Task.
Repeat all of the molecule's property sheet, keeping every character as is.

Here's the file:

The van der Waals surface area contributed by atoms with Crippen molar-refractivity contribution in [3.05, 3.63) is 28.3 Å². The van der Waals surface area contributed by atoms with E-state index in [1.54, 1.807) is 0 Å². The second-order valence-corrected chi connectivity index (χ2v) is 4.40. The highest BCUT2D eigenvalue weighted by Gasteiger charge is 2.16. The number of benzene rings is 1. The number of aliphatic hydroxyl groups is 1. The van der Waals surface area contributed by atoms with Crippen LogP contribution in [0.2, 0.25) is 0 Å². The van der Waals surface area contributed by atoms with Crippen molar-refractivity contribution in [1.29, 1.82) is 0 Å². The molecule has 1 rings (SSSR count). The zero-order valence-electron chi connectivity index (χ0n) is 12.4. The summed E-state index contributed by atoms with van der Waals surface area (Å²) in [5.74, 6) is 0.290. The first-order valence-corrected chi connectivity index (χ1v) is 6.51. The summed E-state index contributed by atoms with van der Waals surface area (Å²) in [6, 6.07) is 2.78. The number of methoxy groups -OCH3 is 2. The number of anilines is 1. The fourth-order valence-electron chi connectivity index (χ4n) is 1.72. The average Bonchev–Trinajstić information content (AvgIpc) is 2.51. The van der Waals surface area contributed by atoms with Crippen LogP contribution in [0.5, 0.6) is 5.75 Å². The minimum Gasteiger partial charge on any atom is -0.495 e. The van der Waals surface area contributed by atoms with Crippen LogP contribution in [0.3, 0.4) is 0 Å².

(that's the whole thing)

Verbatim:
The van der Waals surface area contributed by atoms with Crippen molar-refractivity contribution in [3.05, 3.63) is 28.3 Å². The van der Waals surface area contributed by atoms with E-state index in [1.54, 1.807) is 0 Å². The second-order valence-corrected chi connectivity index (χ2v) is 4.40. The highest BCUT2D eigenvalue weighted by Gasteiger charge is 2.16. The number of benzene rings is 1. The number of aliphatic hydroxyl groups is 1. The van der Waals surface area contributed by atoms with Crippen LogP contribution in [0.2, 0.25) is 0 Å². The van der Waals surface area contributed by atoms with Crippen molar-refractivity contribution in [1.29, 1.82) is 0 Å². The molecule has 1 rings (SSSR count). The zero-order valence-electron chi connectivity index (χ0n) is 12.4. The summed E-state index contributed by atoms with van der Waals surface area (Å²) in [5.74, 6) is 0.290. The first-order valence-corrected chi connectivity index (χ1v) is 6.51. The summed E-state index contributed by atoms with van der Waals surface area (Å²) in [6, 6.07) is 2.78. The number of methoxy groups -OCH3 is 2. The number of anilines is 1. The fourth-order valence-electron chi connectivity index (χ4n) is 1.72. The average Bonchev–Trinajstić information content (AvgIpc) is 2.51. The van der Waals surface area contributed by atoms with Crippen LogP contribution in [0.5, 0.6) is 5.75 Å². The minimum Gasteiger partial charge on any atom is -0.495 e. The van der Waals surface area contributed by atoms with Crippen LogP contribution in [0.3, 0.4) is 0 Å².